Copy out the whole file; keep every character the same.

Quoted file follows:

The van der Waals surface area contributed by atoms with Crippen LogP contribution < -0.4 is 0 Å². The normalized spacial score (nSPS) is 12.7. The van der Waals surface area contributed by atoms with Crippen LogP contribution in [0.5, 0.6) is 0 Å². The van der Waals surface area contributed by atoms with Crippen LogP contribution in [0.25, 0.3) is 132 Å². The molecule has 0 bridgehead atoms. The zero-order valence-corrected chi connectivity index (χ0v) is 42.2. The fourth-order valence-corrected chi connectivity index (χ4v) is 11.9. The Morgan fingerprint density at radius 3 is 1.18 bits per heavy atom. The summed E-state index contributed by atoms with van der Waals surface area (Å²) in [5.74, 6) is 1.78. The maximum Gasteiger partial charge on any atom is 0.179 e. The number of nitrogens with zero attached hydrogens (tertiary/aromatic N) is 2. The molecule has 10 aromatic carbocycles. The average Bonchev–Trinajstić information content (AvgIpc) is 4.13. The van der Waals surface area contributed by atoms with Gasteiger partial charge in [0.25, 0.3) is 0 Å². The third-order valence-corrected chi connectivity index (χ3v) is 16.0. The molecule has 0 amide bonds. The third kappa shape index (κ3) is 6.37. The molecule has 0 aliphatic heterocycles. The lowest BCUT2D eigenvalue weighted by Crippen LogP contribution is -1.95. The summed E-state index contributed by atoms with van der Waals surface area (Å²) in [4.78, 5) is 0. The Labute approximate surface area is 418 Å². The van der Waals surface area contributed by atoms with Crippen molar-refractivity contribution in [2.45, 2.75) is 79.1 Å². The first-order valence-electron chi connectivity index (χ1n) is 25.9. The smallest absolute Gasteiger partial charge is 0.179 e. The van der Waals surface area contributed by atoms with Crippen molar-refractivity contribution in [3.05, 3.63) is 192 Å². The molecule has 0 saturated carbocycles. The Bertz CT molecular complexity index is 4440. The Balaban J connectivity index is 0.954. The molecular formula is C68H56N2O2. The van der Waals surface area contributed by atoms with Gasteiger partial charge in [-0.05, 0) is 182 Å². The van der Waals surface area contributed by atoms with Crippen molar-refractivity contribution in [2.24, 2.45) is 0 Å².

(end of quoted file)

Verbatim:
The van der Waals surface area contributed by atoms with Crippen LogP contribution < -0.4 is 0 Å². The normalized spacial score (nSPS) is 12.7. The van der Waals surface area contributed by atoms with Crippen LogP contribution in [0.5, 0.6) is 0 Å². The van der Waals surface area contributed by atoms with Crippen LogP contribution in [0.25, 0.3) is 132 Å². The molecule has 0 bridgehead atoms. The zero-order valence-corrected chi connectivity index (χ0v) is 42.2. The fourth-order valence-corrected chi connectivity index (χ4v) is 11.9. The Morgan fingerprint density at radius 3 is 1.18 bits per heavy atom. The summed E-state index contributed by atoms with van der Waals surface area (Å²) in [5.74, 6) is 1.78. The maximum Gasteiger partial charge on any atom is 0.179 e. The number of nitrogens with zero attached hydrogens (tertiary/aromatic N) is 2. The molecule has 10 aromatic carbocycles. The average Bonchev–Trinajstić information content (AvgIpc) is 4.13. The van der Waals surface area contributed by atoms with Gasteiger partial charge in [0.25, 0.3) is 0 Å². The third-order valence-corrected chi connectivity index (χ3v) is 16.0. The molecule has 0 amide bonds. The third kappa shape index (κ3) is 6.37. The molecule has 0 aliphatic heterocycles. The lowest BCUT2D eigenvalue weighted by Crippen LogP contribution is -1.95. The summed E-state index contributed by atoms with van der Waals surface area (Å²) in [4.78, 5) is 0. The Labute approximate surface area is 418 Å². The van der Waals surface area contributed by atoms with Crippen molar-refractivity contribution in [2.45, 2.75) is 79.1 Å². The first-order valence-electron chi connectivity index (χ1n) is 25.9. The smallest absolute Gasteiger partial charge is 0.179 e. The van der Waals surface area contributed by atoms with Crippen molar-refractivity contribution in [3.05, 3.63) is 192 Å². The molecule has 0 saturated carbocycles. The Bertz CT molecular complexity index is 4440. The Balaban J connectivity index is 0.954. The molecular formula is C68H56N2O2. The van der Waals surface area contributed by atoms with Gasteiger partial charge in [-0.05, 0) is 182 Å². The van der Waals surface area contributed by atoms with Crippen molar-refractivity contribution in [2.24, 2.45) is 0 Å².